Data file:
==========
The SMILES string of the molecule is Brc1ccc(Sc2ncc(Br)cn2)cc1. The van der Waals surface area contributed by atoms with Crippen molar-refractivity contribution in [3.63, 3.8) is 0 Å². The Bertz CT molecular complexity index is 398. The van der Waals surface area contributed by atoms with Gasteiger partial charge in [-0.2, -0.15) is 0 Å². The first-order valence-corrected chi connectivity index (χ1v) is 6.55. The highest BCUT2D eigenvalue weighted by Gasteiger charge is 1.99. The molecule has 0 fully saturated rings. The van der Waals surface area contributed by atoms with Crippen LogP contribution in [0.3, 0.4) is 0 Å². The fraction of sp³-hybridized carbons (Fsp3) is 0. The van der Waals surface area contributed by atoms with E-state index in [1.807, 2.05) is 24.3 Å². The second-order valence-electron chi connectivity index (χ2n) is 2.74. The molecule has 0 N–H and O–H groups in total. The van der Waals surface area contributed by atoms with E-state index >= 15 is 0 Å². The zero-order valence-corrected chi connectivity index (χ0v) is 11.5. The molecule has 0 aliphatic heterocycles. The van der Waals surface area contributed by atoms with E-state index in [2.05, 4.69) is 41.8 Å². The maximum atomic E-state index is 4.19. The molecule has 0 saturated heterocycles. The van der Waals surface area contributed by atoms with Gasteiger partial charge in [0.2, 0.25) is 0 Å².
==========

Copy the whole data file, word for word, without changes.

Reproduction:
The SMILES string of the molecule is Brc1ccc(Sc2ncc(Br)cn2)cc1. The van der Waals surface area contributed by atoms with Crippen molar-refractivity contribution in [3.63, 3.8) is 0 Å². The Bertz CT molecular complexity index is 398. The van der Waals surface area contributed by atoms with Gasteiger partial charge in [-0.2, -0.15) is 0 Å². The first-order valence-corrected chi connectivity index (χ1v) is 6.55. The highest BCUT2D eigenvalue weighted by Gasteiger charge is 1.99. The molecule has 0 fully saturated rings. The van der Waals surface area contributed by atoms with Crippen LogP contribution in [0.3, 0.4) is 0 Å². The fraction of sp³-hybridized carbons (Fsp3) is 0. The van der Waals surface area contributed by atoms with E-state index in [1.807, 2.05) is 24.3 Å². The second-order valence-electron chi connectivity index (χ2n) is 2.74. The molecule has 0 N–H and O–H groups in total. The van der Waals surface area contributed by atoms with E-state index >= 15 is 0 Å². The zero-order valence-corrected chi connectivity index (χ0v) is 11.5. The molecule has 0 aliphatic heterocycles. The van der Waals surface area contributed by atoms with E-state index in [2.05, 4.69) is 41.8 Å². The maximum atomic E-state index is 4.19. The molecule has 0 saturated heterocycles. The van der Waals surface area contributed by atoms with Gasteiger partial charge in [0.2, 0.25) is 0 Å².